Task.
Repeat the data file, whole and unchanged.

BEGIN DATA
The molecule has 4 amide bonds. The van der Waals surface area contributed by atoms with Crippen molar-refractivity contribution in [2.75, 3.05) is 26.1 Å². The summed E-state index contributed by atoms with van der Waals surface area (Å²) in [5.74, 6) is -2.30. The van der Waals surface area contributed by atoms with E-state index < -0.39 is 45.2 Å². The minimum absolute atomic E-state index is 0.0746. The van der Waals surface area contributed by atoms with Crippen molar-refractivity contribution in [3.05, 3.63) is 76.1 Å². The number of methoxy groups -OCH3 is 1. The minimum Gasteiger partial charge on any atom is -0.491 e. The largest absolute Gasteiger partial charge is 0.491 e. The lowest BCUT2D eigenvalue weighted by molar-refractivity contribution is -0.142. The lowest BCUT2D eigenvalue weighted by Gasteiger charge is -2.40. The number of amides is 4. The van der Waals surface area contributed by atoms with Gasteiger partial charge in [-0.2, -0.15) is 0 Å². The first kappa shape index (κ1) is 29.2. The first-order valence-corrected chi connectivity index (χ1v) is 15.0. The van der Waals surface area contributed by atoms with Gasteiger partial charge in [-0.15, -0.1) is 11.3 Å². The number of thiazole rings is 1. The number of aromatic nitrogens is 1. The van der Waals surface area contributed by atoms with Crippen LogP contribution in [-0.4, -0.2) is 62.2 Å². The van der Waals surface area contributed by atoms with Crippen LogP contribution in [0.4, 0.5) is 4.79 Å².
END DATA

The molecule has 4 amide bonds. The van der Waals surface area contributed by atoms with Crippen molar-refractivity contribution in [2.75, 3.05) is 26.1 Å². The summed E-state index contributed by atoms with van der Waals surface area (Å²) in [5.74, 6) is -2.30. The van der Waals surface area contributed by atoms with E-state index < -0.39 is 45.2 Å². The minimum absolute atomic E-state index is 0.0746. The van der Waals surface area contributed by atoms with Crippen molar-refractivity contribution in [3.05, 3.63) is 76.1 Å². The number of methoxy groups -OCH3 is 1. The minimum Gasteiger partial charge on any atom is -0.491 e. The largest absolute Gasteiger partial charge is 0.491 e. The lowest BCUT2D eigenvalue weighted by molar-refractivity contribution is -0.142. The lowest BCUT2D eigenvalue weighted by Gasteiger charge is -2.40. The number of amides is 4. The van der Waals surface area contributed by atoms with Gasteiger partial charge in [-0.2, -0.15) is 0 Å². The first kappa shape index (κ1) is 29.2. The first-order valence-corrected chi connectivity index (χ1v) is 15.0. The van der Waals surface area contributed by atoms with Gasteiger partial charge in [-0.15, -0.1) is 11.3 Å². The number of thiazole rings is 1. The number of aromatic nitrogens is 1. The van der Waals surface area contributed by atoms with Crippen LogP contribution in [-0.4, -0.2) is 62.2 Å². The van der Waals surface area contributed by atoms with Crippen LogP contribution in [0.4, 0.5) is 4.79 Å².